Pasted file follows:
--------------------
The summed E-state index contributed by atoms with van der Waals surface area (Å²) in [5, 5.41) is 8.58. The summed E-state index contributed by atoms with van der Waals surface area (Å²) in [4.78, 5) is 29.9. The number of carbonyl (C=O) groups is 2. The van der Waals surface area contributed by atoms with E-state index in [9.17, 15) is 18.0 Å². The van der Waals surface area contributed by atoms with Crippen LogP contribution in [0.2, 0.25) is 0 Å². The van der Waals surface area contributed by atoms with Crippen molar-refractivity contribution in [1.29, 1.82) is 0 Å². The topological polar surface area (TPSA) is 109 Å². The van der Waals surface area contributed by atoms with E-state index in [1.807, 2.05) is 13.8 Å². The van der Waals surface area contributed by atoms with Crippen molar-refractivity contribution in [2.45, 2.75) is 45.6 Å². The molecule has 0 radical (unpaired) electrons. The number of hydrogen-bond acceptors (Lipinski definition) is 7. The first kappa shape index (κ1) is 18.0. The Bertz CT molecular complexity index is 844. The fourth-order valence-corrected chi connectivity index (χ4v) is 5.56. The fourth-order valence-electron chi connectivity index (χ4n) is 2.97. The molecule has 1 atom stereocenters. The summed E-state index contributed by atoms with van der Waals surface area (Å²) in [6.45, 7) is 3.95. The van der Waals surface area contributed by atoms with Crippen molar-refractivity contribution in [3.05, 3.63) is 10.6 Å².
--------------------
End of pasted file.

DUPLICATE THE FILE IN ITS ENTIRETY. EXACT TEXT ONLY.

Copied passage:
The summed E-state index contributed by atoms with van der Waals surface area (Å²) in [5, 5.41) is 8.58. The summed E-state index contributed by atoms with van der Waals surface area (Å²) in [4.78, 5) is 29.9. The number of carbonyl (C=O) groups is 2. The van der Waals surface area contributed by atoms with E-state index in [9.17, 15) is 18.0 Å². The van der Waals surface area contributed by atoms with Crippen LogP contribution in [0.2, 0.25) is 0 Å². The van der Waals surface area contributed by atoms with Crippen molar-refractivity contribution in [1.29, 1.82) is 0 Å². The topological polar surface area (TPSA) is 109 Å². The van der Waals surface area contributed by atoms with E-state index in [1.807, 2.05) is 13.8 Å². The van der Waals surface area contributed by atoms with Crippen molar-refractivity contribution in [2.45, 2.75) is 45.6 Å². The molecule has 0 radical (unpaired) electrons. The number of hydrogen-bond acceptors (Lipinski definition) is 7. The first kappa shape index (κ1) is 18.0. The Bertz CT molecular complexity index is 844. The fourth-order valence-corrected chi connectivity index (χ4v) is 5.56. The fourth-order valence-electron chi connectivity index (χ4n) is 2.97. The molecule has 1 atom stereocenters. The summed E-state index contributed by atoms with van der Waals surface area (Å²) in [6.45, 7) is 3.95. The van der Waals surface area contributed by atoms with Crippen molar-refractivity contribution in [3.05, 3.63) is 10.6 Å².